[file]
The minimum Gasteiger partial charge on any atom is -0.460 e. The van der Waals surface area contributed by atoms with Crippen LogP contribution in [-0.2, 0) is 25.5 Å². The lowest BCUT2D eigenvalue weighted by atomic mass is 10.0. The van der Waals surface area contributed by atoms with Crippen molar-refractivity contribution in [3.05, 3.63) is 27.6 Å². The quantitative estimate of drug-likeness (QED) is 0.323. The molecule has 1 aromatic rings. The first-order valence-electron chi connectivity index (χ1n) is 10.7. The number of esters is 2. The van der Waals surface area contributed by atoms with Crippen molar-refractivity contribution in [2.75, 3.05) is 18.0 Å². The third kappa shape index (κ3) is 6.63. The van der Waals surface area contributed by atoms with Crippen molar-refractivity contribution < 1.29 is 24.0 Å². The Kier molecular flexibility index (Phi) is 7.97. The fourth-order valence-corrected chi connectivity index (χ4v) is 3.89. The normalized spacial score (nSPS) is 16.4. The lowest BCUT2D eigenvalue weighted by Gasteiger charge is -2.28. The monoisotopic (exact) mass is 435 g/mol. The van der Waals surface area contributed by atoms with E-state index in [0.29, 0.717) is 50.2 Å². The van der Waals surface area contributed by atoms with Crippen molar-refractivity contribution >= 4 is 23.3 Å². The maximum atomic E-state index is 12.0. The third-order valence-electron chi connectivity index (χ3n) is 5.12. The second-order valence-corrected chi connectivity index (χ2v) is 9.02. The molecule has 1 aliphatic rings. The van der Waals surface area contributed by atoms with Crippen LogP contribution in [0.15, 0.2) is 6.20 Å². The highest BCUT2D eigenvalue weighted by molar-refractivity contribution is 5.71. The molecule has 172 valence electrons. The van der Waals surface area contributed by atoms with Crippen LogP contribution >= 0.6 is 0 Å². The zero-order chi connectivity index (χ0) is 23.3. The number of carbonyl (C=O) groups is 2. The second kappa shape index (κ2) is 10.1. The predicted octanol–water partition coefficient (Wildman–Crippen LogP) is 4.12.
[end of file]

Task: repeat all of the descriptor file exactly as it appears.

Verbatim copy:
The minimum Gasteiger partial charge on any atom is -0.460 e. The van der Waals surface area contributed by atoms with Crippen LogP contribution in [-0.2, 0) is 25.5 Å². The lowest BCUT2D eigenvalue weighted by atomic mass is 10.0. The van der Waals surface area contributed by atoms with Crippen molar-refractivity contribution in [3.05, 3.63) is 27.6 Å². The quantitative estimate of drug-likeness (QED) is 0.323. The molecule has 1 aromatic rings. The first-order valence-electron chi connectivity index (χ1n) is 10.7. The number of esters is 2. The van der Waals surface area contributed by atoms with Crippen molar-refractivity contribution in [2.75, 3.05) is 18.0 Å². The third kappa shape index (κ3) is 6.63. The van der Waals surface area contributed by atoms with Crippen molar-refractivity contribution < 1.29 is 24.0 Å². The Kier molecular flexibility index (Phi) is 7.97. The fourth-order valence-corrected chi connectivity index (χ4v) is 3.89. The normalized spacial score (nSPS) is 16.4. The lowest BCUT2D eigenvalue weighted by Gasteiger charge is -2.28. The monoisotopic (exact) mass is 435 g/mol. The van der Waals surface area contributed by atoms with E-state index in [0.29, 0.717) is 50.2 Å². The van der Waals surface area contributed by atoms with Crippen molar-refractivity contribution >= 4 is 23.3 Å². The maximum atomic E-state index is 12.0. The third-order valence-electron chi connectivity index (χ3n) is 5.12. The second-order valence-corrected chi connectivity index (χ2v) is 9.02. The molecule has 1 aliphatic rings. The van der Waals surface area contributed by atoms with Crippen LogP contribution in [0.15, 0.2) is 6.20 Å². The highest BCUT2D eigenvalue weighted by molar-refractivity contribution is 5.71. The molecule has 172 valence electrons. The van der Waals surface area contributed by atoms with Crippen LogP contribution >= 0.6 is 0 Å². The zero-order chi connectivity index (χ0) is 23.3. The number of carbonyl (C=O) groups is 2. The second kappa shape index (κ2) is 10.1. The predicted octanol–water partition coefficient (Wildman–Crippen LogP) is 4.12.